RT-PCR analysis of the mRNA expression for both MRSA and VRSA strains incubated in MH broth for 2 h in the presence of three PMs (a–c).
Fig. 8 RT-PCR analysis of the mRNA expression for both MRSA and VRSA strains incubated in MH broth for 2 h in the presence of three PMs (a–c).

Highly negatively-charged polyoxotungstates such as K28[(AsW9O33)4(WO2)4xH2O and K18[K(SbW7O24)3(Sb3O7)2xH2O, and Keggin-structured K5[SiVW11O40xH2O exhibited potent antibacterial activity with MIC values of less than 256 µg ml−1 against ATCC43504 (as a standard H. pylori strain), ID3023 (as a MTZ-resistant strain), and 15 clinically isolated H. pylori strains.26 In particular, K28[(AsW9O33)4(WO2)4xH2O was the most active, and superior to MTZ against MTZ-susceptible and -resistant strains and also to CLR against CLR-resistant strains, as shown in Fig. 9(a). Most of the polyoxomolybdates showed little anti-H. pylori activity with MIC values of more than 256 µg ml−1. Fig. 9(b) shows a morphological change from bacillary form to U-shaped or coccoid form for the K28[(AsW9O33)4(WO2)4xH2O (or K18[K(SbW7O24)3(Sb3O7)2xH2O)-treated H. pylori cells. It is pointed out that the Keggin structure and/or highly negatively-charged polyoxotungstates are important factors for the antibacterial activity against H. pylori, probably with a mechanism different from those of AMX (as an inhibitor of the synthesis of peptideglycan in cell membrane),27 CLR (as an inhibitor of the synthesis of protein at 23S rRNA within cytoplasm),28 tetracyclines (as inhibitors of protein synthesis),28 and MTZ (as an inhibitor of DNA replication).29


MIC values of MTZ, CLR, and PMs for drug-susceptible, MTZ-resistant, and CLR-resistant H. pylori strains (a) and scanning electron micrographs of H. pylori ATCC43504 strain exposed to K28[(AsW9O33)4(WO2)4]·xH2O (more than MIC) for 36 h (b).
Fig. 9 MIC values of MTZ, CLR, and PMs for drug-susceptible, MTZ-resistant, and CLR-resistant H. pylori strains (a) and scanning electron micrographs of H. pylori ATCC43504 strain exposed to K28[(AsW9O33)4(WO2)4xH2O (more than MIC) for 36 h (b).

Most of the vanadate and vanadyl compounds showed potent antibacterial activity against Streptococcus pneumoniae: the MIC values of the vanadium compounds were 4–32 µg ml−1, while the MIC values of tungstates and molybdates were in the range 128 to more than 8000 µg ml−1.2g Scanning electron microscopy showed the elongation of S. pneumoniae strains under low concentrations (<MIC) of vanadium compounds such as [tert-BuNH3]4[V4O12], K5H2[V15O36(CO3)]·15.5H2O, Na3VO4, VOSO4, as shown in Fig. 10 where IID554 strain was incubated for 15 h in the presence of [tert-BuNH3]4[V4O12] (with a variety of concentrations). The vanadium compounds non-selectively inhibited the incorporation of thymidine, uridine, leucine, and glucose into the cells of S. pneumoniae and led to an efflux of potassium ions from the cells, implying the interference of the transport of substrates and ions through the cell membrane in or on the cell membrane.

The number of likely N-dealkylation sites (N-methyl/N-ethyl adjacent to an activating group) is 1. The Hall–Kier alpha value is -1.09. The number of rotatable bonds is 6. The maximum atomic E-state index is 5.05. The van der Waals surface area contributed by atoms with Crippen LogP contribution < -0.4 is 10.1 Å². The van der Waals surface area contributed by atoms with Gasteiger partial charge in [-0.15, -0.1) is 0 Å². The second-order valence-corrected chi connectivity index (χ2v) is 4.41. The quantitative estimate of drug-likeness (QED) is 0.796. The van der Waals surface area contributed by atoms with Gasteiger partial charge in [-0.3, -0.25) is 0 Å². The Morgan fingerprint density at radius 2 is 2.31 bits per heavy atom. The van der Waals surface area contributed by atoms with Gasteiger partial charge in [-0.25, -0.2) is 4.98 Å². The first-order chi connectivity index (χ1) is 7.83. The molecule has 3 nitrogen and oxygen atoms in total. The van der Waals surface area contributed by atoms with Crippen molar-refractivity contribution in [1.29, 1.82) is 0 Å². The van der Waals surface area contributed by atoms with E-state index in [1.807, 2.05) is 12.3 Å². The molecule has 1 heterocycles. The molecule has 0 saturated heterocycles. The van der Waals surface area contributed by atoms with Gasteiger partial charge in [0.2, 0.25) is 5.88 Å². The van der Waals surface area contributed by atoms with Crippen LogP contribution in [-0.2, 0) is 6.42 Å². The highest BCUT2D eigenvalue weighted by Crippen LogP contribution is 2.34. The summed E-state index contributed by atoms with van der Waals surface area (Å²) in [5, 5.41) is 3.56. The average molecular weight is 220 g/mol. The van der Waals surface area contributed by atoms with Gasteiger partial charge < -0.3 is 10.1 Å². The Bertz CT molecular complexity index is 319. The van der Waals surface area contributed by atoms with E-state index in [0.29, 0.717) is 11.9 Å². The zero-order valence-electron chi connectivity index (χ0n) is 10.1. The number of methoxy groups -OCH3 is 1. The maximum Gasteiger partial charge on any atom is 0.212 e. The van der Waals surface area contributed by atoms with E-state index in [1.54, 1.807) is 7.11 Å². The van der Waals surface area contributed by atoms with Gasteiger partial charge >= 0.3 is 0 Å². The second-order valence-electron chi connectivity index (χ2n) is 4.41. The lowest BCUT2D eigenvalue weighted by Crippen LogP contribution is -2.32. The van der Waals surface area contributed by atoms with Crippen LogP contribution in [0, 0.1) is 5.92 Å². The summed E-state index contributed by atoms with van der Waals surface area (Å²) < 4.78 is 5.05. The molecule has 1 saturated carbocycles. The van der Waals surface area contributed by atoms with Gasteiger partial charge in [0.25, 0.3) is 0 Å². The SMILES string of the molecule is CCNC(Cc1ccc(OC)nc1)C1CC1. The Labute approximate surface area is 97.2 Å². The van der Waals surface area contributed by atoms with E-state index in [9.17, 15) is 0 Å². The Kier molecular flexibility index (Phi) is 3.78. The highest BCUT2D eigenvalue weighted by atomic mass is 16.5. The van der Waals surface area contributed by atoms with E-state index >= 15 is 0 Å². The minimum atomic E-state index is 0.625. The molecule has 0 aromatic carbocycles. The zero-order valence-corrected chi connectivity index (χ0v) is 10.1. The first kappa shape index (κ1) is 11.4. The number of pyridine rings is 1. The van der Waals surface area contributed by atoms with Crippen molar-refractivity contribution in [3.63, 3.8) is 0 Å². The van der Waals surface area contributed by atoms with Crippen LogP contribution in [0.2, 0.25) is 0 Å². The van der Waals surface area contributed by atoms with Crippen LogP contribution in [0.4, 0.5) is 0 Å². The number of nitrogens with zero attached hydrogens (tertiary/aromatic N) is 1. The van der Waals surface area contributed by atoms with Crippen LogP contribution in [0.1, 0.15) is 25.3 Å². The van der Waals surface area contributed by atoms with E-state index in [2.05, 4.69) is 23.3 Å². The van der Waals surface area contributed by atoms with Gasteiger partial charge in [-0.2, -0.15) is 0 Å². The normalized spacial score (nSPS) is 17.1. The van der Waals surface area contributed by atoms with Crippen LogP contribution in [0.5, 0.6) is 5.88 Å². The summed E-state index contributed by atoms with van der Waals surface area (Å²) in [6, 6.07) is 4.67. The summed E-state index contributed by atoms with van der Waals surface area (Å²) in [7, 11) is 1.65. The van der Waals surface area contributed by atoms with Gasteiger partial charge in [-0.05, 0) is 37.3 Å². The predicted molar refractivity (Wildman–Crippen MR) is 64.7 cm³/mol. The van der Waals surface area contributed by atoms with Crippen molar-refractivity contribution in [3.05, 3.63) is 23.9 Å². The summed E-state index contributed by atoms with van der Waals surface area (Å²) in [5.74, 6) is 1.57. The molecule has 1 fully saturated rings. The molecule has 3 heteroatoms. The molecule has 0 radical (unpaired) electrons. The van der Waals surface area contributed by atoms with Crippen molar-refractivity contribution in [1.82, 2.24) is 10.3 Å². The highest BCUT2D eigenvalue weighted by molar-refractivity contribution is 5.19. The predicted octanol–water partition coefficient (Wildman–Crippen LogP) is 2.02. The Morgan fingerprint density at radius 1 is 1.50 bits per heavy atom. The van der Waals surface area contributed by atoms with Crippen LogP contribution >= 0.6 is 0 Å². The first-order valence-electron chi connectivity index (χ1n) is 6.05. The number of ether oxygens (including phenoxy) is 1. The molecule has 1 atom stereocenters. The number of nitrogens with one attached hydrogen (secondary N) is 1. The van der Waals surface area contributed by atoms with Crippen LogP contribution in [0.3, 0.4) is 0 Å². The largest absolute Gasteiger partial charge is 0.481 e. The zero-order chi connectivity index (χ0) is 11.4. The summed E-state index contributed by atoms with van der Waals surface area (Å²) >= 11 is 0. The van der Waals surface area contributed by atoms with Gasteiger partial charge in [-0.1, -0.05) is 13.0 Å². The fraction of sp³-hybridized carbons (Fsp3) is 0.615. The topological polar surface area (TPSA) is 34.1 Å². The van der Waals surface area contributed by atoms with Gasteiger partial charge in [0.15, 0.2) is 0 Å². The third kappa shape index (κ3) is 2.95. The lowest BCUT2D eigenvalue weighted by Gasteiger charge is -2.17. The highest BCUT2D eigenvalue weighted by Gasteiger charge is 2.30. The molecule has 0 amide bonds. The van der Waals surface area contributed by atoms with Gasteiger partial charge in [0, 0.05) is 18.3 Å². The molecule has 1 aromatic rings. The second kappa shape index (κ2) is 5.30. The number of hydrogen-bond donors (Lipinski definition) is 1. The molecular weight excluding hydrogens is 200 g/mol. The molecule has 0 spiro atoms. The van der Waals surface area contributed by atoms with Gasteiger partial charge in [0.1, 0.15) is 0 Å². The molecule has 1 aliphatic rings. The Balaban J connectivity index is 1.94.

Morphological change of S. pneumoniae IID554 strain by incubation in the presence of [tert-BuNH3]4[V4O12]: 0 mg ml−1
					(a), 4 mg ml−1
					(b), and 100 mg ml−1
					(c).
Fig. 10 Morphological change of S. pneumoniae IID554 strain by incubation in the presence of [tert-BuNH3]4[V4O12]: 0 mg ml−1 (a), 4 mg ml−1 (b), and 100 mg ml−1 (c).

5 Conclusions

We can state that by now considerable insight has been gained into the bio-activity of PM molecules. The anti-tumor activity of polyoxomolybdates, in particular heptamolybdate [Mo7O24]6−, against solid tumors has been extended to both AsPC-1 human pancreatic cancer and MKN-45 human gastric cancer along with the mechanistic investigation which provides the activation of the apoptotic pathway. V/W and Ti/W mixed Keggin polyoxotungstates exhibit a broad spectrum of anti-RNA virus activities. In particular, the tris(vanadyl)-18-tungsto-2-antimonate(III) anions, [(VIVO)3(SbW9O33)2]12− and [(VVO)(VIVO)2(SbW9O33)2]11−, are significantly potent against a variety of RNA and DNA viruses due to the inhibition of the virus-to-cell binding. Most of the antiviral polyoxtungstates are taken up into the periphery of the Gram-positive MRSA and VRSA cells, and strongly enhance the activity of β-lactam antibiotics due to the depression of the production of PBP2′, which results from transcription inhibition from the mecA gene to mRNA or translation inhibition from mRNA to PBP2′. Low (namely more positive) electrochemical-redox potential of PMs (as exemplified by [P2W18O62]6− and [SiMo12O40]4−) together with large chemical stability under physiological conditions are other factors for the synergistic activity (due to depression of the PBP2′ expression) with the coexistence of β-lactam antibiotics. Antibacterial activities of both highly negatively-charged polyoxotungstates and V/W mixed Keggin polyoxotungstates against drug-resistant Gram-negative H. pylori strains and strong activity of polyoxovanadates against Gram-positive S. pneumoniae strains also provide a chemotherapeutic method based on these PMs for serious public health problems.

Both potency and broad spectrum of anti-tumor and -viral activities of PMs are important for the clinical diagnosis of cancer diseases and virus infections at the initial stage, as treated by 5-fluorouracil (5-FU), interferon, and ribavirin. It is noteworthy that we quite recently found some of the polyoxotungstates to be sulfotransferase-specific inhibitors. Since the sulfated glycans are involved not only in various cell-to-cell interactions but also in cancer progression and other diseases to be overcome, PMs would serve as a novel inorganic drug, as well as against worldwide major nosocomial agents (MRSA, VRSA, S. pneumoniae, and H. pylori). In vivo anti-tumor, -viral and -bacterial experiments are in progress.

Acknowledgements

I would like to thank Professors Masazumi Eriguchi and Hironobu Yanagië (Univ. Tokyo), Professor Kenji Okuda and Dr Kiyohiko Matsui (Yokohama City Univ.), Drs Katsuko Yamashita and Akira Seko (Sasaki Inst.), Professor Shiroh Shigeta (Fukushima Med. Univ.), and Dr Yutaka Tajima (Juntendo Univ.) for their valuable discussions and help in my research to date. Also, I acknowledge Grants-in-Aid for Scientific Research, No. 14204067 from the Ministry of Education, Science, Sports, and Culture and No. 99P01201 from RFTF/JSPS, and “Creation of bio-devices and bio-systems with chemical and biological molecules for medical use”, CREST, Japan Science and Technology Agency (JST).